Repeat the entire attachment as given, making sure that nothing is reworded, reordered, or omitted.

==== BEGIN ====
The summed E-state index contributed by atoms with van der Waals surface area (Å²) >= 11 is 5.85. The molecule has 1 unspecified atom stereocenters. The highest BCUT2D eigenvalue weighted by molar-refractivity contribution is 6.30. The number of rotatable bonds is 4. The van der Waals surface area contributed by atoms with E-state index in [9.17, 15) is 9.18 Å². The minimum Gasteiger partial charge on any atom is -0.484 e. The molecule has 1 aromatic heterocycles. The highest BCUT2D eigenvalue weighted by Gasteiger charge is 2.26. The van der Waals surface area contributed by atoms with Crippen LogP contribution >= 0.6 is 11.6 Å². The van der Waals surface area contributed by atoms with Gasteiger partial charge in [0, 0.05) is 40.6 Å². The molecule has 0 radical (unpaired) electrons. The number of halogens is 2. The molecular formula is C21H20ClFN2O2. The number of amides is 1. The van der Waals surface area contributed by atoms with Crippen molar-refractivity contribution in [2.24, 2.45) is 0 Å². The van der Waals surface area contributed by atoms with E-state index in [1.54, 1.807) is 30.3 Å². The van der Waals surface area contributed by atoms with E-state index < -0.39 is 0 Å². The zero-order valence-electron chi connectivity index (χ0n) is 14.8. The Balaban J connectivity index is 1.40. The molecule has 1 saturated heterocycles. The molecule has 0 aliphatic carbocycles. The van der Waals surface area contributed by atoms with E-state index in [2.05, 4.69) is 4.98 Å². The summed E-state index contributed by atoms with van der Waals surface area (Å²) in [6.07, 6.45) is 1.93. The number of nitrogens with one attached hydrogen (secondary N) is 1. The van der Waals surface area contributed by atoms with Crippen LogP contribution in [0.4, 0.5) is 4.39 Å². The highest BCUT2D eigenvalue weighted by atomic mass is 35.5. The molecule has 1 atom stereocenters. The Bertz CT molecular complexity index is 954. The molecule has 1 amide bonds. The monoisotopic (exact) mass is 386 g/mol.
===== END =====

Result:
The summed E-state index contributed by atoms with van der Waals surface area (Å²) >= 11 is 5.85. The molecule has 1 unspecified atom stereocenters. The highest BCUT2D eigenvalue weighted by molar-refractivity contribution is 6.30. The number of rotatable bonds is 4. The van der Waals surface area contributed by atoms with E-state index in [9.17, 15) is 9.18 Å². The minimum Gasteiger partial charge on any atom is -0.484 e. The molecule has 1 aromatic heterocycles. The highest BCUT2D eigenvalue weighted by Gasteiger charge is 2.26. The van der Waals surface area contributed by atoms with Crippen LogP contribution >= 0.6 is 11.6 Å². The van der Waals surface area contributed by atoms with Gasteiger partial charge in [0, 0.05) is 40.6 Å². The molecule has 0 radical (unpaired) electrons. The number of halogens is 2. The molecular formula is C21H20ClFN2O2. The number of amides is 1. The van der Waals surface area contributed by atoms with Crippen molar-refractivity contribution in [2.24, 2.45) is 0 Å². The van der Waals surface area contributed by atoms with E-state index in [1.54, 1.807) is 30.3 Å². The van der Waals surface area contributed by atoms with E-state index < -0.39 is 0 Å². The zero-order valence-electron chi connectivity index (χ0n) is 14.8. The Balaban J connectivity index is 1.40. The molecule has 1 saturated heterocycles. The molecule has 0 aliphatic carbocycles. The van der Waals surface area contributed by atoms with E-state index in [2.05, 4.69) is 4.98 Å². The summed E-state index contributed by atoms with van der Waals surface area (Å²) in [6.07, 6.45) is 1.93. The number of nitrogens with one attached hydrogen (secondary N) is 1. The van der Waals surface area contributed by atoms with Crippen LogP contribution in [0.4, 0.5) is 4.39 Å². The highest BCUT2D eigenvalue weighted by atomic mass is 35.5. The molecule has 1 atom stereocenters. The Bertz CT molecular complexity index is 954. The molecule has 1 amide bonds. The monoisotopic (exact) mass is 386 g/mol.